Battery storage: power of good can flow in SA

29 JUNE 2017 – 20:28 CHARLOTTE MATHEWS


The electrolytes used in V-flow batteries using vanadium that is mined in SA can be made here, says Bushveld Energy

Large-scale energy storage will be the key to resolving the stand-off between traditional power utilities such as Eskom and the renewable energy industry over the problem of sun and wind not being able to deliver electricity on demand.

Eskom has opened a testing facility for different types of battery technologies at its Rosherville research centre, while the Industrial Development Corp (IDC) has teamed up with Bushveld Energy, a subsidiary of London-listed Bushveld Minerals, to investigate the viability of using locally mined vanadium for locally assembled utility-scale storage units called vanadium redox flow (V-flow) batteries.

Bushveld Minerals CEO Fortune Mojapelo says V-flow battery technology is advanced and already in commercial production. Bushveld Energy has a relationship with US-based UniEnergy Technologies, which has developed some of the world’s largest V-flow batteries.

Bushveld Minerals owns a substantial vanadium resource and sells a processed product to the global steel industry. Mojapelo says it plans to increase production and would have no difficulty meeting demand from a local battery industry. Bushveld Energy has the potential to make the vanadium electrolytes used in the V-flow batteries and market them globally and could also go further, to assembly of V-flow batteries in SA.

Two years ago the IDC established a “new industries” strategic business unit with a mandate to identify new or emerging industries with potentially long-term impact. After research and screening, eight new industries were identified in which SA could have a competitive advantage and from which financial and developmental returns could be derived. Energy storage is one of those eight and the joint venture with Bushveld Energy is the first energy storage project in this unit.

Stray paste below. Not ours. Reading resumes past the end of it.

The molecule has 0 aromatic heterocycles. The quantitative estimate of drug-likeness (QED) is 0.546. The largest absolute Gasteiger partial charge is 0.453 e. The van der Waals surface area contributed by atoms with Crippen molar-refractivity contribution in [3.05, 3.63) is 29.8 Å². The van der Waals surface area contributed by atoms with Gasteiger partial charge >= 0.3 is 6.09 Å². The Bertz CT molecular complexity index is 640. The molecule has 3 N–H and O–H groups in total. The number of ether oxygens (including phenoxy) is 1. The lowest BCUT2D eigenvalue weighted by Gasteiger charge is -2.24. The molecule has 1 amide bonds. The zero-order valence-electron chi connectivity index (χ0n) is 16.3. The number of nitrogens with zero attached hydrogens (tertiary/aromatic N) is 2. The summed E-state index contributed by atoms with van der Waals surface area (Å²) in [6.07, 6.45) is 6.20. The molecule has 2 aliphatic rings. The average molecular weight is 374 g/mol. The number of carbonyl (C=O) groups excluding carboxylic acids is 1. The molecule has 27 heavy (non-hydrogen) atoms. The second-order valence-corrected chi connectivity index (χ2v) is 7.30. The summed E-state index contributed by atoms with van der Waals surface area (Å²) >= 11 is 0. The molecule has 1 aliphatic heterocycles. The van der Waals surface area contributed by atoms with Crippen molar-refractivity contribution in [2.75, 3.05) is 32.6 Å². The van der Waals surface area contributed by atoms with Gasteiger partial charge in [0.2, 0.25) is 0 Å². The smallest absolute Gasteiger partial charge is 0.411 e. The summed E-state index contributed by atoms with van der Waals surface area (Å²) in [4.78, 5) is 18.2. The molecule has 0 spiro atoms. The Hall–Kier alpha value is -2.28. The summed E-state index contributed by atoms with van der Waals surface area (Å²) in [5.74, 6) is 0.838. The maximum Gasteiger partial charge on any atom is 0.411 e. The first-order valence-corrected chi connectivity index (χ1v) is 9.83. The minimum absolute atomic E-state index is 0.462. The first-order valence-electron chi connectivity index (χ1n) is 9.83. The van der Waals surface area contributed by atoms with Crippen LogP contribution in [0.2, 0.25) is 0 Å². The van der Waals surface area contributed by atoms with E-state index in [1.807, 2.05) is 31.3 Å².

Bertie Strydom, senior project development manager at the IDC, says the V-flow project is the subject of a feasibility study to assess its local and African market potential and the techno-economics of electrolyte production and local assembly.

If the study is positive, and the shareholders give approval, the project is likely to be phased in.

At the same time, opportunities to deploy pilot projects in a real-world environment will be pursued. This will demonstrate the advantages on a smaller scale first. The initial hurdle is finding pilot project applications where V-flow batteries will demonstrate a cost benefit, he says. V-flow batteries can be scaled up more economically than competing technologies like li-ion.

Mojapelo says it is encouraging that Eskom is being proactive in the field of energy storage, but adds that there are other possible partners beyond Eskom, such as municipalities or large-scale commercial and industrial users that consume gigawatts of energy.

Some of the key considerations for promoting energy storage solutions are not only whether they can integrate backwards with SA’s mineral resources but whether a local industry can be competitive in local and export markets, Strydom says.

Mojapelo says it would be hard to find a better example of local beneficiation than this, since V-flow batteries would have about 60% local content.